The number of decent gyms around the planet has increased dramatically since I first began traveling. Now it is possible to find well equipped facilities almost anywhere.
This is especially true in the United States. Even the smallest town will usually have some type of weight training option. I even found a well-equipped power gym in a tiny town in one of the most remote parts of the US.
When you find a gym, the vast majority will allow you to pay for single workouts if you dont live in the area.
I have even managed to talk my way into high school weight rooms if there was no gym in town.
In the first few days after you arrive, the quality of your workout will probably not be what it would be if you were home. Your strength will be somewhat diminished, and your endurance not quite up to what it would be at home.
After 2-3 days, you may be able to do what would be a regular workout for you. Your bod will have adjusted to the time change, and you will have shaken off the effects of the flight.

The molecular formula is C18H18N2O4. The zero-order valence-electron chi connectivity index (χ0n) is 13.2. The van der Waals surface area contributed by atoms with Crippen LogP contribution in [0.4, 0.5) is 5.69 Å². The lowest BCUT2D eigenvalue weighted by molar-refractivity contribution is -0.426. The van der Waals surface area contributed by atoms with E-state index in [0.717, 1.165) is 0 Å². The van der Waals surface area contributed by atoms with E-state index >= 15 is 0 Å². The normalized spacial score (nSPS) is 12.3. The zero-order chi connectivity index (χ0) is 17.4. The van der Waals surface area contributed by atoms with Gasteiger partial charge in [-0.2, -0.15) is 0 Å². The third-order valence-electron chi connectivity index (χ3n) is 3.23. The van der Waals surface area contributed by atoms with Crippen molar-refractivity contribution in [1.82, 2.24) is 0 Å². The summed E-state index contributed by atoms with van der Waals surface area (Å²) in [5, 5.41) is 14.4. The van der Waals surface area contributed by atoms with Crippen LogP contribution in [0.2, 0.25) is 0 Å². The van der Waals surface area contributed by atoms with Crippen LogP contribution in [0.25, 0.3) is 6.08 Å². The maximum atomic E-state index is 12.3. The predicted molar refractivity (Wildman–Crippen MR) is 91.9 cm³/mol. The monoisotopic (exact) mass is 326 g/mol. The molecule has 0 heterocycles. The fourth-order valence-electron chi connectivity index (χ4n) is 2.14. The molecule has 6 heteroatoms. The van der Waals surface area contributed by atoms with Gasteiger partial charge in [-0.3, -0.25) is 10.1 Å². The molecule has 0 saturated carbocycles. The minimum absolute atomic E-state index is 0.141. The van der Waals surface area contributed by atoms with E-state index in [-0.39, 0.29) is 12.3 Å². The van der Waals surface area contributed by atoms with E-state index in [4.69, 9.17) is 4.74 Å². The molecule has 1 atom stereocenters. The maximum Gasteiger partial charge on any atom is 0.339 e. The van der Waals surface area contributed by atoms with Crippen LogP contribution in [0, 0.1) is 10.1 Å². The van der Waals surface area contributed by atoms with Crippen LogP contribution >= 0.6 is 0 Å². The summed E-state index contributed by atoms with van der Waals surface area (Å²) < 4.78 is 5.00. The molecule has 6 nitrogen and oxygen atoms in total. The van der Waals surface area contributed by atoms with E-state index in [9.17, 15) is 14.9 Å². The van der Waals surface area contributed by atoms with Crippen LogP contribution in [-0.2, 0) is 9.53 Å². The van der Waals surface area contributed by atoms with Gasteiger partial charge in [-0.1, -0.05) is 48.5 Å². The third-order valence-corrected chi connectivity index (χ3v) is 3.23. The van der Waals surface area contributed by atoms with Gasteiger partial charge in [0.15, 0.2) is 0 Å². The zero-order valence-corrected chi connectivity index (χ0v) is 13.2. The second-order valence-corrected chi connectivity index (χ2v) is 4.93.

Depending on the length of your stay, and your work commitments, you can train pretty much as if you were home.
If you dont have access to a good gym, keep up the bodyweight training in your hotel room. You will most likely be pleasantly surprised at how well this keeps your strength up.
One thing you should NOT do is use your travel as an excuse to pig out at meals and abandon any semblance of training. It is too easy to say, coach never taught me how to live on an expense account, or on vacation, anything goes.
The bottom line is to plan ahead, and you can travel with minimal disruption to your training program. This is particularly true if you travel on a regular basis to the same locations.



Written by Richard